The Myth of the “Right Comps”

by Brian Forbes

Most of the misunderstandings in appraisal reports are due to the appraiser’s selection of comparables.

Remember that appraisals are professional opinions of value. If you give three different appraisers the same subject property to appraise on the same day, the value reported will be different, but probably in the same range and not all of the appraisers will use the exact same comparables.

When choosing comparables for an appraisal, the appraiser may go through a list of dozens before they decide on the final comparables to use in the report for valuation. Then they narrow the comparables down to decide which ones will be the greatest weighted comparables in the #1, #2 and #3 positions on the grid in the report. Other relevant comparables will be selected for the #4, #5 and #6 positions, which may include listings to support value. The appraiser has to weigh the different variables in order to decide on comparables used in the report.

There is the timing of the sale, the size of the GLA (gross living area) including the number of bedrooms, bathrooms and amenities as well as the size of the lot, the condition of the structure, the age of the structure, neighborhood characteristics including views, and even the style of construction and construction materials. There are a lot of criteria the appraiser has available to choose from.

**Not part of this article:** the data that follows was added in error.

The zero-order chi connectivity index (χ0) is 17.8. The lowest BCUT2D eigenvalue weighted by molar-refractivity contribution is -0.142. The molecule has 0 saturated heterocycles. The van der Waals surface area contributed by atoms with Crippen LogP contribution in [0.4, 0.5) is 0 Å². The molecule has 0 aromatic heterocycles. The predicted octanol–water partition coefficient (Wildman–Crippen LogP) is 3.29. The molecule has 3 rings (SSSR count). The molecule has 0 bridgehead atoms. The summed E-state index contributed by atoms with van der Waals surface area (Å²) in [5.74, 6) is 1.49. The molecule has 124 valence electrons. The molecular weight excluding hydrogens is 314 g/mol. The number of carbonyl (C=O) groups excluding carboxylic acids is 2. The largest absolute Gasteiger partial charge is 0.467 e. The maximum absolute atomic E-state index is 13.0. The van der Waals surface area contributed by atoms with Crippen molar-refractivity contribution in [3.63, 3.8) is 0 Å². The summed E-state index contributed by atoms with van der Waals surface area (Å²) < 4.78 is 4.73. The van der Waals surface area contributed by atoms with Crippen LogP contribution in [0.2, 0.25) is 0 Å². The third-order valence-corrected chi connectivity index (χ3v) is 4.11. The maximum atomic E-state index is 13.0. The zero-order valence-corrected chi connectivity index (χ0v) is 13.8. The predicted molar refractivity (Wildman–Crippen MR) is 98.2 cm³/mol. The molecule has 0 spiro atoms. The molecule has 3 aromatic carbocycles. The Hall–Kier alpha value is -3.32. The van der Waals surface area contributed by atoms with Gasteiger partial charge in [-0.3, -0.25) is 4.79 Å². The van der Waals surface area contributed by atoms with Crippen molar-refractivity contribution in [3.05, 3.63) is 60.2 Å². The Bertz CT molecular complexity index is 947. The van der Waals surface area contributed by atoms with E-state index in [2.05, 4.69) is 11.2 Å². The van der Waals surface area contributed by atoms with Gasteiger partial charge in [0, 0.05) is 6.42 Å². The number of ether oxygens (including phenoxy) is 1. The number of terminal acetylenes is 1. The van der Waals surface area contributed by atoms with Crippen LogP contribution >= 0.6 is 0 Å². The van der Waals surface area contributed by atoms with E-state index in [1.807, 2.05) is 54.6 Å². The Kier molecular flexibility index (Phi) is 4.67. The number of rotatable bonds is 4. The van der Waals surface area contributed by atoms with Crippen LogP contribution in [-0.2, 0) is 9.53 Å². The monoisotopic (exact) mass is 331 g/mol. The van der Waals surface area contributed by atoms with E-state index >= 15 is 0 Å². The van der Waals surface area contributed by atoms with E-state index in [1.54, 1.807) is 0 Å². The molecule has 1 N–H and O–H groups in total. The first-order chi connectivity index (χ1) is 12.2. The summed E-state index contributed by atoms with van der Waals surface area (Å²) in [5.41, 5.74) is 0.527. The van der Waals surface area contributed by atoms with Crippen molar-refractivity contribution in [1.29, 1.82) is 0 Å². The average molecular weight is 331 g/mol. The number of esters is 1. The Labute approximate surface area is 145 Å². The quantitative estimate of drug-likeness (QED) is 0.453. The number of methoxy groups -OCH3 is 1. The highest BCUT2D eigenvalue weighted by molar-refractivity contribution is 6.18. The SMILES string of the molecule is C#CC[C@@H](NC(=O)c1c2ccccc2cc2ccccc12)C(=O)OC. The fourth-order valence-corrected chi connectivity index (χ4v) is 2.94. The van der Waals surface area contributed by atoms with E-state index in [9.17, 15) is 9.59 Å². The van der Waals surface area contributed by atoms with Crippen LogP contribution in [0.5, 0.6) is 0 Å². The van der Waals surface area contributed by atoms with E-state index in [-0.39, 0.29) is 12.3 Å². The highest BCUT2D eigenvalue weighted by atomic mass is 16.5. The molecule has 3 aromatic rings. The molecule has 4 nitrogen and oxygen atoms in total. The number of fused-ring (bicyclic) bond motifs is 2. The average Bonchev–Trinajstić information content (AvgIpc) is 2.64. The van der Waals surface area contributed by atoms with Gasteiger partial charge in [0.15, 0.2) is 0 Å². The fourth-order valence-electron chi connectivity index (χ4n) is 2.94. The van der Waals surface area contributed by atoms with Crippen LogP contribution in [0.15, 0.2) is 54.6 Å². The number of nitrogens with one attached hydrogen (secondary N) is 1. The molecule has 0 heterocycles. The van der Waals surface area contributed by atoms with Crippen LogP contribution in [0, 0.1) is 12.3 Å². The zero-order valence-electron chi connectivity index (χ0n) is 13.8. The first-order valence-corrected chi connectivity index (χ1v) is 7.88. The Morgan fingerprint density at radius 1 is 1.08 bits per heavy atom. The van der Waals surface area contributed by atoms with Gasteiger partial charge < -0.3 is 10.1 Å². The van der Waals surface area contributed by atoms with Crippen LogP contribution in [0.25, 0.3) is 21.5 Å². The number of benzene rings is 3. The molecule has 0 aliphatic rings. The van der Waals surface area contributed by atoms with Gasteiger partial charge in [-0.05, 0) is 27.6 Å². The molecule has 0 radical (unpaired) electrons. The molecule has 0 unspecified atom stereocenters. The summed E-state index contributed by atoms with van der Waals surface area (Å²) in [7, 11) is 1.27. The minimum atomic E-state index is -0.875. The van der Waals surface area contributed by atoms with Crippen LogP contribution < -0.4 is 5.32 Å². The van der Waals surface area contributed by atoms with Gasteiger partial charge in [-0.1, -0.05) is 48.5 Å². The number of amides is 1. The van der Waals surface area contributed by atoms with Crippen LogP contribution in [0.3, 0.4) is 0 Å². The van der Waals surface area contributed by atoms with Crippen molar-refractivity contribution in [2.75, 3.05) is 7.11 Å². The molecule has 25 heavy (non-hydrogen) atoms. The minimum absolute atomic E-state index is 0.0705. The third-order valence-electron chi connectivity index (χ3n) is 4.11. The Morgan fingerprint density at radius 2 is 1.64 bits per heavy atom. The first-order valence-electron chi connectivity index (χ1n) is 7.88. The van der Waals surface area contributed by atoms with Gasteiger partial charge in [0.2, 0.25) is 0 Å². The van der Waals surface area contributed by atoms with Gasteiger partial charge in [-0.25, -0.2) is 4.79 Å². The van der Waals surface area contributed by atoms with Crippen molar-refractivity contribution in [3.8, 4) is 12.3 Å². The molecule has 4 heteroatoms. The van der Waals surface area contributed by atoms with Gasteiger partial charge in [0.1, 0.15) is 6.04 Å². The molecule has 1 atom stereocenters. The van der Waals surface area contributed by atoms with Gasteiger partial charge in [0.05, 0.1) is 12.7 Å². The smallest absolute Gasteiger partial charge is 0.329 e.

And here is where a lot of the confusion comes in. The appraiser is interested in giving a fair market value for the property, not necessarily to highest market value for the property. Remember that the purpose for the appraisal is to give the lender an idea of what the property might sell for at that given moment, in the event the property were to be taken over by the lender.

Although the borrower is paying for the appraisal, the client is actually the lender. This being said, the appraiser has to select comps which in their professional opinion represent the market at that point in time. If there are foreclosures in the neighborhood, then the appraiser may have to use them in the report, even if it appears that there may be other higher valued comparables to choose from. It may be that the foreclosures are more representative of the market as a whole.

What borrowers and brokers don’t often understand, or seem to forget, is that the appraisal is a snapshot in time of the market’s reaction to the subject property, rather than a value of the property by itself. This is the difference between a sales comparison approach and a cost approach. Often borrowers feel that their homes appraise lower than they should after they done so many improvements. But they don’t fully understand that while the appraisal may take into account some of the improvements, it is more based on how these improvements compare to other homes in the neighborhood.

In the appeal process, often borrowers or brokers will send in additional higher valued comparables and want to know why the appraiser didn’t find the higher valued comparables in the first place. The appraiser doesn’t list all of the comparables they research before they select the final ones to be used in the report. Most likely the appraiser is aware of the comparables submitted for appeal but didn’t use them for one reason or another.

The bottom line is that the basic intention of the report ends up misunderstood. In the borrower’s and broker’s eyes, the report is supposed to give the highest value in the market. From the appraiser view point, the appraisal is supposed to give the fairest market value compared to other recent and like sales in the market.


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